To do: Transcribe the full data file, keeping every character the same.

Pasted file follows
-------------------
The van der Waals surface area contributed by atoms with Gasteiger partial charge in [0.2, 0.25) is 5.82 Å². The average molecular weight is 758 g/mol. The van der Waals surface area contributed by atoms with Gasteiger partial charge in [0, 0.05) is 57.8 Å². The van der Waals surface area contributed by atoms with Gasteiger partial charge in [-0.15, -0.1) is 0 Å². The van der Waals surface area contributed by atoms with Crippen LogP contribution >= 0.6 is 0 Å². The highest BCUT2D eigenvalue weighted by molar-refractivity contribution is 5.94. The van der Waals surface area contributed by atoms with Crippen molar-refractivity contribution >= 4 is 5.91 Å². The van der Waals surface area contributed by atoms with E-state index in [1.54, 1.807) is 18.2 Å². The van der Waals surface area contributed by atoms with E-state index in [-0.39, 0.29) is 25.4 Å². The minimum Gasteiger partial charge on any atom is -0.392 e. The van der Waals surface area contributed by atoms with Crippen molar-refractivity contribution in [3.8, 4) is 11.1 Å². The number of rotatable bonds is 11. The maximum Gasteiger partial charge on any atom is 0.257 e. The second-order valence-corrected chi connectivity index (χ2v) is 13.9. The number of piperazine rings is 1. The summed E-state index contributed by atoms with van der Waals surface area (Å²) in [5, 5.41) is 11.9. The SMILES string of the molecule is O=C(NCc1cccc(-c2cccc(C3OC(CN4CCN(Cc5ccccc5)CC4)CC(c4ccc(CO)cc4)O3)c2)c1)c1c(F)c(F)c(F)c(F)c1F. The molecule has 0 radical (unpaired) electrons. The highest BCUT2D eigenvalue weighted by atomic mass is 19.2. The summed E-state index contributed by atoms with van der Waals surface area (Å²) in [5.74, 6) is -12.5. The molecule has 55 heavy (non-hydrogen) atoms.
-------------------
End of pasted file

The van der Waals surface area contributed by atoms with Gasteiger partial charge in [0.2, 0.25) is 5.82 Å². The average molecular weight is 758 g/mol. The van der Waals surface area contributed by atoms with Gasteiger partial charge in [0, 0.05) is 57.8 Å². The van der Waals surface area contributed by atoms with Gasteiger partial charge in [-0.15, -0.1) is 0 Å². The van der Waals surface area contributed by atoms with Crippen LogP contribution >= 0.6 is 0 Å². The highest BCUT2D eigenvalue weighted by molar-refractivity contribution is 5.94. The van der Waals surface area contributed by atoms with Crippen molar-refractivity contribution >= 4 is 5.91 Å². The van der Waals surface area contributed by atoms with E-state index in [1.54, 1.807) is 18.2 Å². The van der Waals surface area contributed by atoms with E-state index in [-0.39, 0.29) is 25.4 Å². The minimum Gasteiger partial charge on any atom is -0.392 e. The van der Waals surface area contributed by atoms with Crippen molar-refractivity contribution in [3.8, 4) is 11.1 Å². The number of rotatable bonds is 11. The maximum Gasteiger partial charge on any atom is 0.257 e. The second-order valence-corrected chi connectivity index (χ2v) is 13.9. The number of piperazine rings is 1. The summed E-state index contributed by atoms with van der Waals surface area (Å²) in [5, 5.41) is 11.9. The SMILES string of the molecule is O=C(NCc1cccc(-c2cccc(C3OC(CN4CCN(Cc5ccccc5)CC4)CC(c4ccc(CO)cc4)O3)c2)c1)c1c(F)c(F)c(F)c(F)c1F. The molecule has 0 radical (unpaired) electrons. The highest BCUT2D eigenvalue weighted by atomic mass is 19.2. The summed E-state index contributed by atoms with van der Waals surface area (Å²) in [5.74, 6) is -12.5. The molecule has 55 heavy (non-hydrogen) atoms.